As an educational technology consultant, I am often asked to speak on technology panels or at the annual Career Day at the High School. Since 2007, I have offered my knowledge, experience, and expertise at various schools and educational conferences all over the country regarding the importance of technology integration in our schools.
It has been my experience that when I am speaking at an urban school there is a different attitude regarding technology. For instance, I usually do not have access to certain websites such as YouTube. Also certain devices that are used in many schools to enhance instruction such as digital music players, tablet computers and cell phones are missing from most urban schools I have visited.
As I began to investigate this situation, I learned from interviewing administrators and teachers in the urban school setting, that many of them are merely following policies that have been put in place by their central office. Policies that are in my opinion not only hindering the learning process but placing these students at a global disadvantage.
The National Alliance of Black School Eductators (NABSE) has declared:
Among the most significant trends that will increase the academic achievement levels of students is the use of technology. Technology makes learning opportunities more accessible to students at any time/any place. In particular, minority students will begin to realize their interests and learning patterns can be fulfilled with this new technology. Technology will enhance the classroom teacher, so that skill levels, learning styles, language barriers, and the place of learning will not be deterrents.
Those who craft these policies believe that these technologies detract from the learning process. For example in New York City, cell phones have been banned from schools. Although teachers and students are complaining about the ban, Mayor Michael Bloomberg and Schools Chancellor Joel Klein have staunchly refused to drop the ban.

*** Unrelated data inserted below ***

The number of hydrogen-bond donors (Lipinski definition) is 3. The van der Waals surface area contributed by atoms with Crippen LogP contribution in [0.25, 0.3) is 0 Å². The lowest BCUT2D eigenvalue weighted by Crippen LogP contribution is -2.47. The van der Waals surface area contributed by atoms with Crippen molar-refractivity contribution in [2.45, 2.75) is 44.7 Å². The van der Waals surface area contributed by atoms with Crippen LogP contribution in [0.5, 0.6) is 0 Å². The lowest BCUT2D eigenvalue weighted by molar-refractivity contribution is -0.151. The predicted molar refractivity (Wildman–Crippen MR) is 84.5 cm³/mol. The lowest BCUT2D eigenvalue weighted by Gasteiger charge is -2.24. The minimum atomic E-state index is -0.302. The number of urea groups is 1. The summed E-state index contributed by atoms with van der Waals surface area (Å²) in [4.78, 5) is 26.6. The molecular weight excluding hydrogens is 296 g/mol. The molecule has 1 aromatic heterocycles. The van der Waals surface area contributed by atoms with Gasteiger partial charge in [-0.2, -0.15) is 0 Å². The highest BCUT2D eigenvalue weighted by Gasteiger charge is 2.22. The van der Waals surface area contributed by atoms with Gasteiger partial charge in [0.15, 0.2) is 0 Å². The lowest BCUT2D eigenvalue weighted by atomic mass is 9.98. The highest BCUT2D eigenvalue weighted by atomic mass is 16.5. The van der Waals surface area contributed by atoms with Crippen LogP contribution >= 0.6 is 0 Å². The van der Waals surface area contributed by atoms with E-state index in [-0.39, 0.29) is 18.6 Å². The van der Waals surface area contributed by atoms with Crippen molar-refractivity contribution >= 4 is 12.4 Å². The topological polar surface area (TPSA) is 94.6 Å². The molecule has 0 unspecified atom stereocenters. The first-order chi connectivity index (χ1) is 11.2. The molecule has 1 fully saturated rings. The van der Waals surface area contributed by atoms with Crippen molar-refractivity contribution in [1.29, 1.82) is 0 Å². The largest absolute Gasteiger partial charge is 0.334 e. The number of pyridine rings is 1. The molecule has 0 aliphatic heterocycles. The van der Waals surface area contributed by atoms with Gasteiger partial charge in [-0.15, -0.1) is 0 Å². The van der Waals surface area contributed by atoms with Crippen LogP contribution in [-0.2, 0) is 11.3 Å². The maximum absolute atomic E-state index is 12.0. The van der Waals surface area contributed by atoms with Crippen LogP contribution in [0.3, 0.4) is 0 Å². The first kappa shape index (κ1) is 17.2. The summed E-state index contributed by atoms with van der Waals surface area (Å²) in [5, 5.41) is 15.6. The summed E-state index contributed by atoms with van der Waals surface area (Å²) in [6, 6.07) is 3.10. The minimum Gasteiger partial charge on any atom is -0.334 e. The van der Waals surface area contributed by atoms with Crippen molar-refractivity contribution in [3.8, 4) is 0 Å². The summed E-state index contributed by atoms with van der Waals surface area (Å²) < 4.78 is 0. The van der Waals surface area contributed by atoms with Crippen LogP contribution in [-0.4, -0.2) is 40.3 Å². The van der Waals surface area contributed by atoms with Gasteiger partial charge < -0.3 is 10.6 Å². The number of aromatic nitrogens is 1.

They insist cell phones are a distraction and are used to cheat, take inappropriate photos in bathrooms and organize gang rendezvous. While this may be true, why not teach our students how to be responsible with these devices as opposed to simply not allowing the devices on campus? People speed and drive while under the influence of alcohol – is this a reason to ban motor vehicles?
There are school districts that are using these technologies to either increase the productivity of their teachers or enhance instruction. In Corpus Christi, Texas, Sandy Riggs, says “using texting as an education tool has increased her students’ access to her, their confidence and ultimately gained their trust” Why can’t New York learn from Corpus Christi? Are the schools and students that different?
Urban schools, like all schools, must have technology policies that reflect the need for our students to be prepared for life in the 21st century. That can’t be done without integrating technology simply because technology is a major part of life in the 21st century. Let us make sure that our students are prepared.
Kai Dupé is a doctoral student at Pepperdine University where he is conducting research on Why African American Males Are Underrepresented in Computing. Kai can be reached by email at firstname.lastname@example.org or by visiting his website at www.WhereAreBlacskInTechnology.com
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